- “The choice then seems easy enough: Buy wild Alaskan instead of farmed salmon… the only consistently healthy salmon runs left are those in the cold rivers of Alaska.”
At Vital Choice, we sell only wild-harvested Pacific salmon. And our claim is backed by chain-of-custody audits performed by the respected Marine Stewardship Council (Learn the details at our Sustainability page).
In fact, we’re indirectly responsible for the Consumer Reports investigation mentioned by Grescoe. That report followed and was clearly inspired by a similar expose in The New York Times, undertaken after we alerted Times food writer Marion Burros to the farmed-for-wild salmon fraud we uncovered at the Fulton Fish Market, while touring the famed seafood wholesale site with Dr. Andrew Weil (See “Buyer Beware: Vital Choice discovers "wild" salmon scam” and “Consumer Watchdog Finds 'Wild' Salmon Scam Remains Routine”).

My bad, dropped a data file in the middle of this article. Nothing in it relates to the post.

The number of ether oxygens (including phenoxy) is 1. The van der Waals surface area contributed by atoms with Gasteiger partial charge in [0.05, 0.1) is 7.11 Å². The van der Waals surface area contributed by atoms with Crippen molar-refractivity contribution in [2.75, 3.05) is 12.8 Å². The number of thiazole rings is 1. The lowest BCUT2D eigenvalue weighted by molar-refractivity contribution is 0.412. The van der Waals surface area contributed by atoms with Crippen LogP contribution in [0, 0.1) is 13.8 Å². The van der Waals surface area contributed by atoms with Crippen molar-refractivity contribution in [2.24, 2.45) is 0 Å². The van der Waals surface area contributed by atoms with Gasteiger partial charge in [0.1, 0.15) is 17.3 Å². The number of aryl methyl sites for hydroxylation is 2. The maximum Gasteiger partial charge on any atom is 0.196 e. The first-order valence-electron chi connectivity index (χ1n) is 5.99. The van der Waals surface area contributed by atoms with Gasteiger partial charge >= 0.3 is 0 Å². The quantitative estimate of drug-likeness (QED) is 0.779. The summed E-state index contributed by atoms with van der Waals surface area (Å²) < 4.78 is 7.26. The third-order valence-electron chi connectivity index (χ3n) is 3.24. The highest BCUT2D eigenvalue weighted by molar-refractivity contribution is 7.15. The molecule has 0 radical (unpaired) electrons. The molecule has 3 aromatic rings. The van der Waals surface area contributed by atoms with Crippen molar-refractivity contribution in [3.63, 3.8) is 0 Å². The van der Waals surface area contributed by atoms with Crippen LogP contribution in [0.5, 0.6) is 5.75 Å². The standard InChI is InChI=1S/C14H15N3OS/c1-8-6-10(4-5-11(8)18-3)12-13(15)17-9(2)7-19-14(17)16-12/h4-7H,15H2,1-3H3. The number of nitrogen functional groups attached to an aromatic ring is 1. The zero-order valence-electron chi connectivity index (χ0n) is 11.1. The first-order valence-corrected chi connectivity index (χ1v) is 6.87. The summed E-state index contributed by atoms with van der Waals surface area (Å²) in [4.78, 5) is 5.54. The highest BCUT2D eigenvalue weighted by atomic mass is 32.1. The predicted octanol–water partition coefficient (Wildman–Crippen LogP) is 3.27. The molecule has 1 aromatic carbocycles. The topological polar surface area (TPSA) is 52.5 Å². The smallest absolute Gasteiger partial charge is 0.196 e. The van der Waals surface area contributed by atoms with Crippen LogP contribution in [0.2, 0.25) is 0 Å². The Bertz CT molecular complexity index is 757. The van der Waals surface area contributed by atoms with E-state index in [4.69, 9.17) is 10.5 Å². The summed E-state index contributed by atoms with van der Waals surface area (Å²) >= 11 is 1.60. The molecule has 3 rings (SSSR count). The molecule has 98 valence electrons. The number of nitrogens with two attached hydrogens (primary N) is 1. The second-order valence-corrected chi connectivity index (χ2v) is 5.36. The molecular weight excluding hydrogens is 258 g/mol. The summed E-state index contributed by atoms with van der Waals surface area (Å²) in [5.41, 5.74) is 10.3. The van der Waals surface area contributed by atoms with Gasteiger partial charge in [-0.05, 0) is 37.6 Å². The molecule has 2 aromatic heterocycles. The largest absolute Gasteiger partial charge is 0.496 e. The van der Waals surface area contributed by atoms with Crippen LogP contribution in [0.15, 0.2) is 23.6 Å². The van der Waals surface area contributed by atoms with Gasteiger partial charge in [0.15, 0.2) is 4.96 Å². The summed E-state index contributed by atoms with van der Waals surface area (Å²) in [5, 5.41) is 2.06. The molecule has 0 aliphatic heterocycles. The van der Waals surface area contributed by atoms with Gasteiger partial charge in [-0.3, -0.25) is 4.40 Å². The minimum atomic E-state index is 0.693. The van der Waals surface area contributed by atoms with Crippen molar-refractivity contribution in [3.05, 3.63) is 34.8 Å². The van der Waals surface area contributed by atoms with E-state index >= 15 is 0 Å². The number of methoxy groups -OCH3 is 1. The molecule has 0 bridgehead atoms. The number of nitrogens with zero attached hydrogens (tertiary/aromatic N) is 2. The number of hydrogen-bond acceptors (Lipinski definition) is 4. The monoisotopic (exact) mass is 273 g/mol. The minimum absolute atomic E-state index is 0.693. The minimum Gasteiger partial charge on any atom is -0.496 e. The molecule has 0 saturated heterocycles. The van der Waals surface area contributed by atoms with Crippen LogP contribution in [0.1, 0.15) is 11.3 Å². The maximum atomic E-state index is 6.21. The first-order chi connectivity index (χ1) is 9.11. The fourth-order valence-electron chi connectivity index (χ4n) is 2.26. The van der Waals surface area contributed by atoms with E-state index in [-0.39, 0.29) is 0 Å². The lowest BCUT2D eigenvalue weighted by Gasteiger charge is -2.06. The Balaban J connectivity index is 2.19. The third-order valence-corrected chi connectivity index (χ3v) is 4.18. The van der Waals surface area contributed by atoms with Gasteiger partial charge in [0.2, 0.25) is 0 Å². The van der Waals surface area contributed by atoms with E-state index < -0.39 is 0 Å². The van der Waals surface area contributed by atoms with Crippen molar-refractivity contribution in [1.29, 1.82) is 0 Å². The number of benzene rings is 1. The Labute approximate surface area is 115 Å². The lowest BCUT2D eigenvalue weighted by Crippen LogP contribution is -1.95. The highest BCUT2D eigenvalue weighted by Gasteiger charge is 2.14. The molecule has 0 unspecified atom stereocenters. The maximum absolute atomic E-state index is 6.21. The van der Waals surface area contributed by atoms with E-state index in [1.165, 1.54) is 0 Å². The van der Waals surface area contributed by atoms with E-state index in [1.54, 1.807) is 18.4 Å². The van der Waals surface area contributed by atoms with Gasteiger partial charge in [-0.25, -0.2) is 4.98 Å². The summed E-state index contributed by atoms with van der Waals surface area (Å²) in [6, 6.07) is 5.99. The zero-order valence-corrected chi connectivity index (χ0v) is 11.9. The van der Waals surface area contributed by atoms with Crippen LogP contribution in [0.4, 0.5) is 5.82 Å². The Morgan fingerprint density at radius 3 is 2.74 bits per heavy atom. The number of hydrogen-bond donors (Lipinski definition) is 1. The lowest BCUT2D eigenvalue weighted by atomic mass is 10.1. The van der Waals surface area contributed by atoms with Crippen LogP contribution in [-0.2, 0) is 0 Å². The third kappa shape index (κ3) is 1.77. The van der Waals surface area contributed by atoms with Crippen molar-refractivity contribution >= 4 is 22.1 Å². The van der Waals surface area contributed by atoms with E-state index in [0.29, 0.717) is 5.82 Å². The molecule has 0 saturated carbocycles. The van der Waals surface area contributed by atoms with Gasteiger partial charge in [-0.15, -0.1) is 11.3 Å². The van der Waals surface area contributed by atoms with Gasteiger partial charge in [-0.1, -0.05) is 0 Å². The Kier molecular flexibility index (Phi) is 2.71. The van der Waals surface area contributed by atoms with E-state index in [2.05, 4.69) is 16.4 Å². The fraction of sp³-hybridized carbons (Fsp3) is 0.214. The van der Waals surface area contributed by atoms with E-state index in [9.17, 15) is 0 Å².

Thanks, Taras Grescoe, for an excellent report from the front lines of the fight to save wild salmon!
To read all our reports on the problems surrounding offshore industrial fish farming, search our newsletter archive.
- Grescoe T. The Trouble with Salmon. Best Life, April 12, 2009. Accessed online at http://www.bestlifeonline.com/cms/publish/health/The-Trouble-with-Salmon.php
- Krkosek M, Ford JS, Morton A, Lele S, Myers RA, Lewis MA. Declining Wild Salmon Populations in Relation to Parasites from Farm Salmon. Science 318 (5857), 1772, 14 December 2007. [DOI: 10.1126/science.1148744]
- Dean C. Lice in Fish Farms Endanger Wild Salmon, Study Says. The New York Times, December 14, 2007. Accessed online December 16, 2007 at http://www.nytimes.com/2007/12/14/science/earth/14salmon.html.
- Seierstad SL, Seljeflot I, Johansen O, Hansen R, Haugen M, Rosenlund G, Froyland L, Arnesen H. Dietary intake of differently fed salmon; the influence on markers of human atherosclerosis. Eur J Clin Invest. 2005 Jan;35(1):52-9.
- Weaver KL, Ivester P, Chilton JA, Wilson MD, Pandey P, Chilton FH. The content of favorable and unfavorable polyunsaturated fatty acids found in commonly eaten fish. J Am Diet Assoc. 2008 Jul;108(7):1178-85.